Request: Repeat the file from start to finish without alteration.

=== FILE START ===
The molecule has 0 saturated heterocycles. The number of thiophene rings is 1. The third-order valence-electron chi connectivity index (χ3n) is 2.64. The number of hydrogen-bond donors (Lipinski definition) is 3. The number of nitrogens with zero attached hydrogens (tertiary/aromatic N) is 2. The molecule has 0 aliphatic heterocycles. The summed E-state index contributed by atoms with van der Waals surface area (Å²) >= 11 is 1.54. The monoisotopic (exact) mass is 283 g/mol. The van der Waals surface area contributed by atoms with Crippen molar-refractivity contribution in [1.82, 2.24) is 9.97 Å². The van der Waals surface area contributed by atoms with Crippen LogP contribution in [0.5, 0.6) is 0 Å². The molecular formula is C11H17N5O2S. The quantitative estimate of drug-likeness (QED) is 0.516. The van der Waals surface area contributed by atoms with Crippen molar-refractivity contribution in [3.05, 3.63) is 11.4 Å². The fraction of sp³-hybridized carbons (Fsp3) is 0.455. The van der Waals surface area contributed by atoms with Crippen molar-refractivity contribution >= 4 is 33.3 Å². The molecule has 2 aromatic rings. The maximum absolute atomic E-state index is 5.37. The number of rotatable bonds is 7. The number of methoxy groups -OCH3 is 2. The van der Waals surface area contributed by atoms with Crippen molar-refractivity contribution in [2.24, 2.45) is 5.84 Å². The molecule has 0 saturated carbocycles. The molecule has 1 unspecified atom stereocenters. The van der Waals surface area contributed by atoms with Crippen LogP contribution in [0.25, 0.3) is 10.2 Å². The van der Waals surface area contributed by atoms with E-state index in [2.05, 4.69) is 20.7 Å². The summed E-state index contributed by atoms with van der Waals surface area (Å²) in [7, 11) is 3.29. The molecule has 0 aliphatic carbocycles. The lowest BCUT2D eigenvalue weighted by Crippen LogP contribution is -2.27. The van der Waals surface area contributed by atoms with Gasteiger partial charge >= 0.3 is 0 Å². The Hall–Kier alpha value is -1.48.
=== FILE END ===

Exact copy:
The molecule has 0 saturated heterocycles. The number of thiophene rings is 1. The third-order valence-electron chi connectivity index (χ3n) is 2.64. The number of hydrogen-bond donors (Lipinski definition) is 3. The number of nitrogens with zero attached hydrogens (tertiary/aromatic N) is 2. The molecule has 0 aliphatic heterocycles. The summed E-state index contributed by atoms with van der Waals surface area (Å²) >= 11 is 1.54. The monoisotopic (exact) mass is 283 g/mol. The van der Waals surface area contributed by atoms with Crippen molar-refractivity contribution in [1.82, 2.24) is 9.97 Å². The van der Waals surface area contributed by atoms with Crippen LogP contribution in [0.5, 0.6) is 0 Å². The molecular formula is C11H17N5O2S. The quantitative estimate of drug-likeness (QED) is 0.516. The van der Waals surface area contributed by atoms with Crippen molar-refractivity contribution in [3.05, 3.63) is 11.4 Å². The fraction of sp³-hybridized carbons (Fsp3) is 0.455. The van der Waals surface area contributed by atoms with Crippen molar-refractivity contribution >= 4 is 33.3 Å². The molecule has 2 aromatic rings. The maximum absolute atomic E-state index is 5.37. The number of rotatable bonds is 7. The number of methoxy groups -OCH3 is 2. The van der Waals surface area contributed by atoms with Crippen molar-refractivity contribution in [2.24, 2.45) is 5.84 Å². The molecule has 0 saturated carbocycles. The molecule has 1 unspecified atom stereocenters. The van der Waals surface area contributed by atoms with Crippen LogP contribution in [0.25, 0.3) is 10.2 Å². The van der Waals surface area contributed by atoms with E-state index in [2.05, 4.69) is 20.7 Å². The summed E-state index contributed by atoms with van der Waals surface area (Å²) in [7, 11) is 3.29. The molecule has 0 aliphatic carbocycles. The lowest BCUT2D eigenvalue weighted by Crippen LogP contribution is -2.27. The van der Waals surface area contributed by atoms with Gasteiger partial charge >= 0.3 is 0 Å². The Hall–Kier alpha value is -1.48.